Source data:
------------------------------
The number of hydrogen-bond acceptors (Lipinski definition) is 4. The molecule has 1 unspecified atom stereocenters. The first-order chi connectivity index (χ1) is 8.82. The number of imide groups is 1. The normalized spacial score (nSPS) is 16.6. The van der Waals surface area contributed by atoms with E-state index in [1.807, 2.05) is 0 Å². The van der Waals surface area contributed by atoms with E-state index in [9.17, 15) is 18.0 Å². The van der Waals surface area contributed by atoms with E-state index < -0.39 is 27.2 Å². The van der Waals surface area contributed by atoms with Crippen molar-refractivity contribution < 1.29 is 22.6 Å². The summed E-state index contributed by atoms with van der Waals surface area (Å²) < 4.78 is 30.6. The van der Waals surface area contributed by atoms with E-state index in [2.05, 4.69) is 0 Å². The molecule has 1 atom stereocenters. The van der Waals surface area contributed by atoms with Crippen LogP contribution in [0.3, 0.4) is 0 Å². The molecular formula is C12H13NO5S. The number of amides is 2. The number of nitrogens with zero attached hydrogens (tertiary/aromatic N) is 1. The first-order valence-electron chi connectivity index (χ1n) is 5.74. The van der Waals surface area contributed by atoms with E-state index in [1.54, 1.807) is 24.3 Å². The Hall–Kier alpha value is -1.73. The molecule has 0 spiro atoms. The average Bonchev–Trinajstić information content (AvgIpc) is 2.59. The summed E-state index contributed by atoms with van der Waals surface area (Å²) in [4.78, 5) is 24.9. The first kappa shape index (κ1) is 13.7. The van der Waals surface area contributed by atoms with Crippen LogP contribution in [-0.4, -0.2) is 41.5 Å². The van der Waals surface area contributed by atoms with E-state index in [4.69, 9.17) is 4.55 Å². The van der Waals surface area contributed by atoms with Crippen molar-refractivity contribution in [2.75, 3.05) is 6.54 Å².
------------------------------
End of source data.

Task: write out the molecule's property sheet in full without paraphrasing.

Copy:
The number of hydrogen-bond acceptors (Lipinski definition) is 4. The molecule has 1 unspecified atom stereocenters. The first-order chi connectivity index (χ1) is 8.82. The number of imide groups is 1. The normalized spacial score (nSPS) is 16.6. The van der Waals surface area contributed by atoms with E-state index in [1.807, 2.05) is 0 Å². The van der Waals surface area contributed by atoms with E-state index in [9.17, 15) is 18.0 Å². The van der Waals surface area contributed by atoms with E-state index < -0.39 is 27.2 Å². The van der Waals surface area contributed by atoms with Crippen molar-refractivity contribution < 1.29 is 22.6 Å². The summed E-state index contributed by atoms with van der Waals surface area (Å²) < 4.78 is 30.6. The van der Waals surface area contributed by atoms with E-state index in [2.05, 4.69) is 0 Å². The molecule has 1 atom stereocenters. The van der Waals surface area contributed by atoms with Crippen LogP contribution in [0.3, 0.4) is 0 Å². The molecular formula is C12H13NO5S. The number of amides is 2. The number of nitrogens with zero attached hydrogens (tertiary/aromatic N) is 1. The first-order valence-electron chi connectivity index (χ1n) is 5.74. The van der Waals surface area contributed by atoms with E-state index in [1.54, 1.807) is 24.3 Å². The Hall–Kier alpha value is -1.73. The molecule has 0 spiro atoms. The average Bonchev–Trinajstić information content (AvgIpc) is 2.59. The summed E-state index contributed by atoms with van der Waals surface area (Å²) in [4.78, 5) is 24.9. The first kappa shape index (κ1) is 13.7. The van der Waals surface area contributed by atoms with Crippen LogP contribution in [-0.4, -0.2) is 41.5 Å². The van der Waals surface area contributed by atoms with E-state index in [4.69, 9.17) is 4.55 Å². The van der Waals surface area contributed by atoms with Crippen molar-refractivity contribution in [2.75, 3.05) is 6.54 Å².